US government is developing a nuclear rocket to send satellites between Earth and the Moon

The US government is developing a nuclear rocket to send satellites into the vast space between the Earth and the Moon, in a renewed space race with China. 

The rocket will have a nuclear thermal propulsion engine and is being developed by the Defense Advanced Research Projects Agency (DARPA) for the government.

The engine uses a small nuclear reactor to generate heat from uranium that is then transferred to a liquid propellant which expands into a gas and generates thrust after being shot through a nozzle at the back of the craft.

DARPA says the nuclear rocket will not be for getting to space but will be used to move and position satellites between the Earth and the Moon.

According to a report by the Daily Beast the goal is to have an operating spaceship in ‘cislunar’ space before China gets there with its own craft. 

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NASA is working on a similar type of Nuclear Propulsion Engine that could be used to get humans to Mars in about 100 days

DARPA has allocated $158 million (£122 million) for space technology research in 2021 – including the nuclear engine and robots to service satellites.

WHAT IS NUCLEAR THERMAL PROPULSION AND HOW DOES IT WORK?

Nuclear Thermal Propulsion (NTP) systems have been around since the 1950s but are only now starting to come into their own.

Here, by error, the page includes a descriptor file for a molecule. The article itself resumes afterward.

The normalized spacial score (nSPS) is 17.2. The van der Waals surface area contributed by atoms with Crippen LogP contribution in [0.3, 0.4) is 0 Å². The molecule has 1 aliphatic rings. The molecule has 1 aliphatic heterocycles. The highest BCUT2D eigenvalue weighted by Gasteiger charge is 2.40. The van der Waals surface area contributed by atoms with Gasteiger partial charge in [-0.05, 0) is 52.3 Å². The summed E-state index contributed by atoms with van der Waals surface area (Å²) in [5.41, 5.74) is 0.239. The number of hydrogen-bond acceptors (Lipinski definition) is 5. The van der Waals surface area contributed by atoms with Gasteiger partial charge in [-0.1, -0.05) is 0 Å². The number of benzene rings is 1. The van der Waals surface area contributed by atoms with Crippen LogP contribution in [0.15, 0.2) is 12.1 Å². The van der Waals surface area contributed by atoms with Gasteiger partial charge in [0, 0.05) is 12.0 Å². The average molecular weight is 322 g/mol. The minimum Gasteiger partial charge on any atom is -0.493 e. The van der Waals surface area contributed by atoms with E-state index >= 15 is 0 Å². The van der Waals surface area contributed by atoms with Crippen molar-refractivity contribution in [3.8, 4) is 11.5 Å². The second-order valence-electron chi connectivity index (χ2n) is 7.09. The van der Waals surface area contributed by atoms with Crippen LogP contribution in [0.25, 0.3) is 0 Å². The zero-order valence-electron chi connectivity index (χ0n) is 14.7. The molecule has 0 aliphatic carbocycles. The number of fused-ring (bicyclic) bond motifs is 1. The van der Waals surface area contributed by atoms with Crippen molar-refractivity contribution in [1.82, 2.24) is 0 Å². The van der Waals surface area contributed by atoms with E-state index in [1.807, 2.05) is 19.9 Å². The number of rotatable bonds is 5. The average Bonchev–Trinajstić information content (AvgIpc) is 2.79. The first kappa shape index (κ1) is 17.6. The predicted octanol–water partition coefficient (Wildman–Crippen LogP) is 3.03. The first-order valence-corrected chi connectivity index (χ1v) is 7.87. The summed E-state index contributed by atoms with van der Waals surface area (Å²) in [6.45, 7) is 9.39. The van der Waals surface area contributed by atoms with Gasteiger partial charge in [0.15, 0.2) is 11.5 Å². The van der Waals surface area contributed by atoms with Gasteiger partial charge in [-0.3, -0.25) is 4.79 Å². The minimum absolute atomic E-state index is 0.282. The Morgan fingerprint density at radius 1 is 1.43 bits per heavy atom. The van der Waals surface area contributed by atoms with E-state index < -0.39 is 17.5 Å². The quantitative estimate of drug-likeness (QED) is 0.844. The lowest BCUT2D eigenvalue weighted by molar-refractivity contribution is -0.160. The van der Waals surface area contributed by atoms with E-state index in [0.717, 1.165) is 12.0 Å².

They allow for more efficient, lower weight and faster manoeuvring of satellites or spaceships.

The system involves placing a small nuclear reactor on the spacecraft to generate heat from uranium fuel. 

The thermal energy produced is then transferred to a liquid propellant such as liquid hydrogen. 

That then expands into a gas and is shot out through a nozzle at the back of the craft to produce thrust.

That thrust gets the exhaust moving very fast and moves the spacecraft forward. 

It would replace a similar thrust process in existing satellites and ships derived from chemical engines – but is able to go further, faster and with less fuel on board. 

The development of the nuclear rocket comes from ab allocated $21 million (£16million) to build the first components. 

A spokesperson for DARPA said the rocket will ‘enhance domestic operations to a new high-ground, which is in danger of being defined by the adversary.’ 

They say the nuclear engine will allow them to move satellites further, faster and with less fuel than conventional chemical engines currently on board the spaceships. 

This is the second year the agency has allocated funds to the nuclear engine program – in the 2020 budget they allocated $10 million for an early study. 

The engine has been called the Demonstration Rocket for Agile Cislunar Operations (DRACO) and the 2021 funds allow for the first components to be developed. 

DRACO will be developed and a test version built by DARPA before it is handed over to the US Air Force, who will operate it in space. 

A number of space agencies including in the US, China and Europe – as well as private companies – have been working on operations aimed at mining the Moon.

This will allow them to extract minerals that could be used to support longer missions including those to Mars and beyond. 

‘An agile nuclear thermal propulsion vehicle enables the [Defense Department] to maintain space domain awareness of the burgeoning activity within this vast volume,’ Jared Adams, a DARPA spokesperson, told The Daily Beast. 

DRACO is almost identical to a NASA program that has been in development for the past few years aimed at making trips to Mars quicker and cheaper.

Copernicus, the theoretical NASA spacecraft would speed up travel time between Earth and Mars and be lighter due to having to carry less fuel.

The type of rocket being developed by NASA and DARPA is described as a ‘high-assay low-enriched uranium nuclear-thermal propulsion system.’ 

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